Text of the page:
Your blackout block is when you literally lock yourself away, switch off your phone, put earphones in and focus on writing and nothing else. It means shutting people out and understanding that your writing time is important.

A few things you can do to set the mood for your blackout block: 

  • Create a blackout music list on spotify. This one’s pretty cool. 
  • Invest in a tablet and a keyboard. I’ve found they’re more distraction free than writing on a computer. 
  • Lock your door! 
  • Put up a ‘Do Not Disturb’ sign. 

Hack 5: Use Phone and Web Blocking apps

Another method for creating blackout time is so important, it deserves a hack of its own. There’s nothing more distracting than social media. I know I’m guilty of scrolling through my Facebook feed in the mornings when I should be writing. 

Thankfully, there are plenty of apps, both for your phone and for your computer that will help you block distracting apps during your blackout time. 

Here are a few of them: 

  • FocusTime. You can use this app to block websites on your computer and unblock them when you need to. It has a 14-day free trial and it’s sister app, RescueTime, is pretty cool for measuring time as well. 
  • Moment. With this app, you can measure how much screen time you’re spending on your phone or devices and retrain yourself to spend less.
  • Freedom. This is another great app that blocks distracting apps and websites. You can choose how long you want to block sites for too, so you can work in chunks of distraction-free time. 

Hack 6: Use The Pomodoro Technique

This is a great technique for getting more done, quickly. The Pomodoro Technique was created by Frances Cirillo and focuses on breaking up work time into manageable chunks. You can easily adapt it for your writing.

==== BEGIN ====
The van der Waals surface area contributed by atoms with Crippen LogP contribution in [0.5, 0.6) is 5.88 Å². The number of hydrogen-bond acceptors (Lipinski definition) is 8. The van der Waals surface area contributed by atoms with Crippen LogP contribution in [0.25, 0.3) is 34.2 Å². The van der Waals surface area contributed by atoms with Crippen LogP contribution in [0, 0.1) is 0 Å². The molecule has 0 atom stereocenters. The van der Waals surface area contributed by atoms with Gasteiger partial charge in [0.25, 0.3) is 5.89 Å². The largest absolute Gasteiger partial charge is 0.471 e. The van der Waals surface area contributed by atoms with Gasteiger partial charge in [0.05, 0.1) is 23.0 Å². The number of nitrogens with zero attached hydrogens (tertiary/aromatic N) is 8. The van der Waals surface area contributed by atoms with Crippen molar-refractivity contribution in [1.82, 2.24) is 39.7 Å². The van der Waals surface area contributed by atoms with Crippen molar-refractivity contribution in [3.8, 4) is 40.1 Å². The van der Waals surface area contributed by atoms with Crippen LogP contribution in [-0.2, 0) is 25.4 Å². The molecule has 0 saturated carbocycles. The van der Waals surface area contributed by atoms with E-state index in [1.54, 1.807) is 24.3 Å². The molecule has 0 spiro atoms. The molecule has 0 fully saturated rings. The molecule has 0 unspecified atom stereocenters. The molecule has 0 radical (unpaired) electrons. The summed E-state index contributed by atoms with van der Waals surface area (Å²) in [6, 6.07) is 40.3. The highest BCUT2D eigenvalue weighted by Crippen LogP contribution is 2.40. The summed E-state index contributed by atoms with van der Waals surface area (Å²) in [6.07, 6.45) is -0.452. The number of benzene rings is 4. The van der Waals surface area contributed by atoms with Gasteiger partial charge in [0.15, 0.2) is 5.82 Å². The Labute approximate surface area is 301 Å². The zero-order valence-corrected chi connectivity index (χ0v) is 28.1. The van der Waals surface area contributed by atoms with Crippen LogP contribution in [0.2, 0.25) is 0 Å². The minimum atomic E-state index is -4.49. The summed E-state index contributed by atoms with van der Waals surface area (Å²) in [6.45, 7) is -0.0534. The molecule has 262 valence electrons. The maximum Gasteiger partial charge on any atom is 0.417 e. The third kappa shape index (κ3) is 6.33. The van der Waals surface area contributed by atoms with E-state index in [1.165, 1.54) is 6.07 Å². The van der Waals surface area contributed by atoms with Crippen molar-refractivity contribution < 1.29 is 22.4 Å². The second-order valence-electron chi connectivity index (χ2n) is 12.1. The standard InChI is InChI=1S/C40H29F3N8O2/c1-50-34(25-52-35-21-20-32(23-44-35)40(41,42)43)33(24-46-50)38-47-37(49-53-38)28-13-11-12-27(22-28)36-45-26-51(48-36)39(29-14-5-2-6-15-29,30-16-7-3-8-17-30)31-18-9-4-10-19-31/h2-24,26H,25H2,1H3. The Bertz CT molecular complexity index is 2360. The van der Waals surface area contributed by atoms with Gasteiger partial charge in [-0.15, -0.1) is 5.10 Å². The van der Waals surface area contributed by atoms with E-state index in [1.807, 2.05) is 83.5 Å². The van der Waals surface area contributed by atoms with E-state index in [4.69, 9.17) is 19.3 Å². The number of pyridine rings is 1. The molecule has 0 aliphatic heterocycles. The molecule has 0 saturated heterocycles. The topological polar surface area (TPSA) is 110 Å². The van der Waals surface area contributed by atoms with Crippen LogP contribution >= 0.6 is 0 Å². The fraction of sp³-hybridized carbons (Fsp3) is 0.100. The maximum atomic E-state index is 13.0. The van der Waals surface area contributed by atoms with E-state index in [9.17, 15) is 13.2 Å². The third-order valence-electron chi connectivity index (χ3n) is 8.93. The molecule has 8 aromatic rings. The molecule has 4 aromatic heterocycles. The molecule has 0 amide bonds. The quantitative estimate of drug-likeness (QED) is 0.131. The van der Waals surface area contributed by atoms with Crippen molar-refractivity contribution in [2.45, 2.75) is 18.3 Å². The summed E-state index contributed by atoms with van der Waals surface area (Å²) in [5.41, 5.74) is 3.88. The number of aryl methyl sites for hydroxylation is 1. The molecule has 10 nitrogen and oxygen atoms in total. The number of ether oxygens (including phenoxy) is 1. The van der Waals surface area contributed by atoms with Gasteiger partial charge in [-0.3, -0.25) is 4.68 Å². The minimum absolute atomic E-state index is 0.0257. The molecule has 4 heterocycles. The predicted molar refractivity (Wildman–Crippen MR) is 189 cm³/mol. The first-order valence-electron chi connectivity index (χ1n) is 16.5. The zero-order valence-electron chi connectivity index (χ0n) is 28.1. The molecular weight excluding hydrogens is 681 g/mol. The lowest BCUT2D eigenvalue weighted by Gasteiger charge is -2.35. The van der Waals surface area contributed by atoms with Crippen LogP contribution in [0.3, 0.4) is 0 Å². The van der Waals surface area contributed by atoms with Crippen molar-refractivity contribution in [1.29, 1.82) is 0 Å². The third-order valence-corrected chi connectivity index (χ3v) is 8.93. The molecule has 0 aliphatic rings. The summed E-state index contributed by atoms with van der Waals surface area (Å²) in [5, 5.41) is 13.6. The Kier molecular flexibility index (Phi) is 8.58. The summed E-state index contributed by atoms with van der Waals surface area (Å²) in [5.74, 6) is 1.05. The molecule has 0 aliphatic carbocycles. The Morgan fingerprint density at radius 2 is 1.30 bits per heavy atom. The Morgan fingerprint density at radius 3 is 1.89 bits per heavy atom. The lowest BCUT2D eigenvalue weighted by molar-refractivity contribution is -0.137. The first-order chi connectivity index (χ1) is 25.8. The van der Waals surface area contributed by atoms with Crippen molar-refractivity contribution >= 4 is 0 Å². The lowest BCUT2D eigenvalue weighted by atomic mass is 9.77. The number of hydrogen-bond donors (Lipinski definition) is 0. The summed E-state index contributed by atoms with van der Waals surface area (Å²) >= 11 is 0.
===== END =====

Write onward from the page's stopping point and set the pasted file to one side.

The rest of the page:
During your blackout time, you can: 

  1. Set a time for 25 minutes or 15 minutes. Work on your book for the full time without stopping. 
  2. When the timer goes off, take a 5 minute break and record how many words you got done. 
  3. During your next section of time, see if you can beat your word count score. 
  4. After about 3 or 4 blocks, take a longer break of 30 minutes, then go back for another chunk of work. 

With the Pomodoro Technique, you’ll find you work faster and better because you’re super focused on getting your work done, rather than forcing yourself to sit still for hours at a time. 

Hack 7: Exercise

This is a pretty basic hack but one you may not have considered before. If you’re a writer, chances are you’re often stuck in front of the computer–but that’s pretty unhealthy. In fact, studies show that office workers are more productive when working at treadmill desks. 

Now, you might not be able to afford a treadmill desk, but working in walking to your daily routine will help you get exercise and get away from the screen–helping you prevent eye strain. 

You don’t have to be tied to your desk to be productive. Taking advantage of the time you do have will make you more productive, and stretching your legs during the day will make you healthier, happier, and get your creative juices flowing too. 

Final Thoughts 

Kick it into high gear with these productivity hacks. If you focus, you’ll succeed. And that means getting more done during the times you’ve set aside. Writing doesn’t have to be an arduous task that takes hours and hours in front of a screen. Block your time, have fun, get out there, and exercise. 

Cheers!